“I also think it sets a dangerous precedent for companies. What happens if things go sour with that employee? You have no control over [their personal] account, because it’s not your account. The majority of your customers may follow that account, and that person can tweet whatever they want, whenever they want.
“Our policy is about mutual respect and privacy. On the surface it may appear draconian, but it’s actually quite the opposite. I can assure you that all of our employees appreciate these boundaries.”
What Jon said then still stands:
Raven employees are neither asked nor required to use their personal accounts on behalf of Raven. Mostly, they don’t. Why mostly? Because many of us have all made friends in this industry. Our personal interests might align with our work — the type of news we like to keep up with and share with others, for example. Sometimes we’re proud of what we have done at work and want to share Raven links with our personal network. But, again, none of that is required or expected, and Raven has no control over that. It’s a personal decision on the personal account of any employee.
Now, about the @Raven[Employee] accounts:
No one at Raven is required to have a @Raven[Employee] account on Twitter. If any Raven employee creates and uses a @Raven[Employee] Twitter account, they know they are representing the Raven brand, no matter what they talk about. And there are some pretty solid reasons that a community manager (like Kate) and a communications director (like me) should have a @Raven[Employee] Twitter account.
As Ross pointed out, it’s not realistic to think that Raven employees will work here forever. Here are a few circumstances we have experienced so far:
- We have some employees who started work at Raven with big personal followings of their own, and have never really built another community as a “Raven” tweeter. That’s OK with us and them.
- We have other employees who mostly have built up followings as “Ravens” and may have to start again with another name if they leave the company. That’s OK with us and them.
- We have had an employee leave Raven, change their Twitter account name, and keep their followers. We knew about it, and that was OK.
- We had another employee who left Raven, and another employee start working here with an identical name, and the new employee inherited all of those followers. That was OK with us and them.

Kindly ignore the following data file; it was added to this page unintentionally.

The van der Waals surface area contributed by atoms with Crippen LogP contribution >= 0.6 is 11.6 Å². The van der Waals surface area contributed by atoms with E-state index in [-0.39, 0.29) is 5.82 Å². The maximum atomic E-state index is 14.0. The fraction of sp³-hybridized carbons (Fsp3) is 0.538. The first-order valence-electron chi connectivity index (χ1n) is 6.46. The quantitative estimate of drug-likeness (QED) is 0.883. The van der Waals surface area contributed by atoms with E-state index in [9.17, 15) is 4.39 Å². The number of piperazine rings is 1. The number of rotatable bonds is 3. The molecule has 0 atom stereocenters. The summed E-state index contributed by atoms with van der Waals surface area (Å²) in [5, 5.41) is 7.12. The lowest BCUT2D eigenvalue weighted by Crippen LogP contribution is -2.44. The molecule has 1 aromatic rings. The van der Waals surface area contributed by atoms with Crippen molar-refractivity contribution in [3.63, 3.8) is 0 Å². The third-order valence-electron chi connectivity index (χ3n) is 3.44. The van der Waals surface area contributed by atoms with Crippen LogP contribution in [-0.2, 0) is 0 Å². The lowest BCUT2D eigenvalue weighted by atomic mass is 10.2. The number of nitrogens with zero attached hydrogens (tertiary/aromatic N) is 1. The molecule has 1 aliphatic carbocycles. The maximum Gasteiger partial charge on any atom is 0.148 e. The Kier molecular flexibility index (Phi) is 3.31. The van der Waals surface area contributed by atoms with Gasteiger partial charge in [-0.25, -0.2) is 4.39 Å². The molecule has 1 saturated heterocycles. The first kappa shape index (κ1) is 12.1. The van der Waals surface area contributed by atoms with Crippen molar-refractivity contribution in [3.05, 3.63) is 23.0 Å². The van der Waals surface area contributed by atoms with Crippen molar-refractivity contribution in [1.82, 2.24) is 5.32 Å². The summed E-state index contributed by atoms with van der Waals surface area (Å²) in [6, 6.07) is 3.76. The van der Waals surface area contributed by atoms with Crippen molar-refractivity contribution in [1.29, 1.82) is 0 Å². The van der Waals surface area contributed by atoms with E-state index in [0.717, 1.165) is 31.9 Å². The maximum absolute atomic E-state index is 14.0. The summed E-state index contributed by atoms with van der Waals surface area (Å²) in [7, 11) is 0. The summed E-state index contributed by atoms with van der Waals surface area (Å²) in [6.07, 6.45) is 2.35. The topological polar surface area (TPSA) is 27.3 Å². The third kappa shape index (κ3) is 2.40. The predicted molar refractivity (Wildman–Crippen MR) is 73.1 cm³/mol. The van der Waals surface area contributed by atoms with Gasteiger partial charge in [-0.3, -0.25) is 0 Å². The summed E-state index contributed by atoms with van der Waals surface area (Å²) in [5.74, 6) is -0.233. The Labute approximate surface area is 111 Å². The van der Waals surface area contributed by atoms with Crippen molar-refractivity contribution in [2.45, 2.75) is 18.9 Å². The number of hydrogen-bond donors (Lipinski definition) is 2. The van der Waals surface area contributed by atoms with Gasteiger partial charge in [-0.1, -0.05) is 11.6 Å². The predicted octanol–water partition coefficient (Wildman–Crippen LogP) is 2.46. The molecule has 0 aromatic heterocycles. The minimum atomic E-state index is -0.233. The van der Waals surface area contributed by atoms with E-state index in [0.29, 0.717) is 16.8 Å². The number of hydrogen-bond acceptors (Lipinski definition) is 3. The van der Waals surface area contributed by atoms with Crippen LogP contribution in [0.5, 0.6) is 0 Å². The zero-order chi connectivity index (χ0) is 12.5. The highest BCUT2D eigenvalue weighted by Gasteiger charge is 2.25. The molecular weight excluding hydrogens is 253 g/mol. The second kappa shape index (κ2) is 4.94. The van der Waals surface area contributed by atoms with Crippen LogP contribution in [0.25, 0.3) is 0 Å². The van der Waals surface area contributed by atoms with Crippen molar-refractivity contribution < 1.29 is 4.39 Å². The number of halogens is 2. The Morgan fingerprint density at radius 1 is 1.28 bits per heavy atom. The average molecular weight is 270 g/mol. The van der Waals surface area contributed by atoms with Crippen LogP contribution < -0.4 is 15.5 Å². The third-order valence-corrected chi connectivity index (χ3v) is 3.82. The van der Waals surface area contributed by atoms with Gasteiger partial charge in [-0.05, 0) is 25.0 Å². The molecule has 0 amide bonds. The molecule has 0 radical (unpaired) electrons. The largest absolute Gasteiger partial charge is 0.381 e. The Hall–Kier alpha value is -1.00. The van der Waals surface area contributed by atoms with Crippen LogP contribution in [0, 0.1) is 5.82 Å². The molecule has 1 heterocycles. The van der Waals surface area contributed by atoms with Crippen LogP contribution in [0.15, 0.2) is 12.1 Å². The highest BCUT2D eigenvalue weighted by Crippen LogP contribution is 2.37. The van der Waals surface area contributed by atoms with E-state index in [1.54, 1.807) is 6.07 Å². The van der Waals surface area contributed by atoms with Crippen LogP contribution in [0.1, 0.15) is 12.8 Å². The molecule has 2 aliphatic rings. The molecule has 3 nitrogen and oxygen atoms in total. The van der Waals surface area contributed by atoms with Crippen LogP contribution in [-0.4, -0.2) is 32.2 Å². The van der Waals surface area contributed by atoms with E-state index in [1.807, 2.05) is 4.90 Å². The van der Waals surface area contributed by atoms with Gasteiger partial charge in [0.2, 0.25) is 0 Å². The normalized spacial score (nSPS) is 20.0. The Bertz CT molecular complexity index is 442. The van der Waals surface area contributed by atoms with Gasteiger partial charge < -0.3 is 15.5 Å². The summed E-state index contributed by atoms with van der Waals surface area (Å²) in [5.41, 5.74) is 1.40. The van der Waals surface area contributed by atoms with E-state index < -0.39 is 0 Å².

In all cases, we ask everyone to communicate clearly who their audience is reading and talking to. Is this a Raven employee or not? Which one? Are they speaking on behalf of the company?
So far, we haven’t had any problems. Most people seem to understand that when they’re talking to a @Raven[Employee], they’re talking to a Raven employee — whether they need help, want to share a joke, are passing along links or anything else.
Not to mention that, especially in a SaaS, cloud-based world, customers like putting faces to companies. The @Raven[Employee] accounts help us do that.
Does Raven “own” those accounts and those followers? We know this: they carry our branding. Each social network has a policy. And we’re sure that the legal system will continue to set precedents for ownership related to social networks.
Our personal accounts
Sometimes our customers and industry friends know about our personal accounts, and go
stalk follow us there, too.
To be very clear: if you’re following the personal account of a Raven employee — any account without “Raven” in the name — it’s their personal account. Raven doesn’t control the content of those accounts. It’s personal.
Each employee makes his or her own decision about whether or not to follow back on personal accounts. Don’t be offended if they don’t.
Oh, and please don’t be offended if a @Raven[Employee] doesn’t follow you back, either. We don’t have a policy on that.
Disagree? Have another point of view?
Some people may think our policy is off base somehow. Others might say we’re doing an injustice to our employees by not letting them build a personal brand. (And some like to ask us what happens when all the Raven names are taken. We don’t know. Probably we’ll check with our buddies at KnowEm.)
The bottom line: Right now, we believe it’s better for Raven and better for Raven’s employees to do it this way.
What’s the value of a Twitter audience to your company, your job or yourself, anyway?
Thanks to Ross Hudgens for asking Jon Henshaw a question about this in the first place. We honestly didn’t realize there were so many opinions about it until we read the comments on his blog post, and it came up again this week.
I’m sure as time goes by, we’ll refine our policy.